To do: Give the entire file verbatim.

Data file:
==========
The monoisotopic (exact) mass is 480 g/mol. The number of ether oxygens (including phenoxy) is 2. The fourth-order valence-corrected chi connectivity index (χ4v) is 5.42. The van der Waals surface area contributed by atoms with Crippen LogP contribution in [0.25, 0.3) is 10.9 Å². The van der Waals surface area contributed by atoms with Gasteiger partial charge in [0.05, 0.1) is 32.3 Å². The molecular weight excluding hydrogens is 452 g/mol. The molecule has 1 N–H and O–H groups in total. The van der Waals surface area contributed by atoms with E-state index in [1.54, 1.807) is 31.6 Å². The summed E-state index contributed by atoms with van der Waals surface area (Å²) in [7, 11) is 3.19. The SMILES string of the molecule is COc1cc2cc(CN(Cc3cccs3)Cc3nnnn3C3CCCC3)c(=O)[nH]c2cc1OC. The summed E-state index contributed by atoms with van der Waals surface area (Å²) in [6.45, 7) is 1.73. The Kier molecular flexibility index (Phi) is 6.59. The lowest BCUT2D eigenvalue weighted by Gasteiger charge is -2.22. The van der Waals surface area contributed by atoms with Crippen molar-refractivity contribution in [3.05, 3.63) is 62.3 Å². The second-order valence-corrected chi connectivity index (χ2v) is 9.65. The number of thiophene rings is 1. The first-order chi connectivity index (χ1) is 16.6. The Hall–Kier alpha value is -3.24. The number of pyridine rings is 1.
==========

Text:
The monoisotopic (exact) mass is 480 g/mol. The number of ether oxygens (including phenoxy) is 2. The fourth-order valence-corrected chi connectivity index (χ4v) is 5.42. The van der Waals surface area contributed by atoms with Crippen LogP contribution in [0.25, 0.3) is 10.9 Å². The van der Waals surface area contributed by atoms with Gasteiger partial charge in [0.05, 0.1) is 32.3 Å². The molecular weight excluding hydrogens is 452 g/mol. The molecule has 1 N–H and O–H groups in total. The van der Waals surface area contributed by atoms with E-state index in [1.54, 1.807) is 31.6 Å². The summed E-state index contributed by atoms with van der Waals surface area (Å²) in [7, 11) is 3.19. The SMILES string of the molecule is COc1cc2cc(CN(Cc3cccs3)Cc3nnnn3C3CCCC3)c(=O)[nH]c2cc1OC. The summed E-state index contributed by atoms with van der Waals surface area (Å²) in [6.45, 7) is 1.73. The Kier molecular flexibility index (Phi) is 6.59. The lowest BCUT2D eigenvalue weighted by Gasteiger charge is -2.22. The van der Waals surface area contributed by atoms with Crippen molar-refractivity contribution in [3.05, 3.63) is 62.3 Å². The second-order valence-corrected chi connectivity index (χ2v) is 9.65. The number of thiophene rings is 1. The first-order chi connectivity index (χ1) is 16.6. The Hall–Kier alpha value is -3.24. The number of pyridine rings is 1.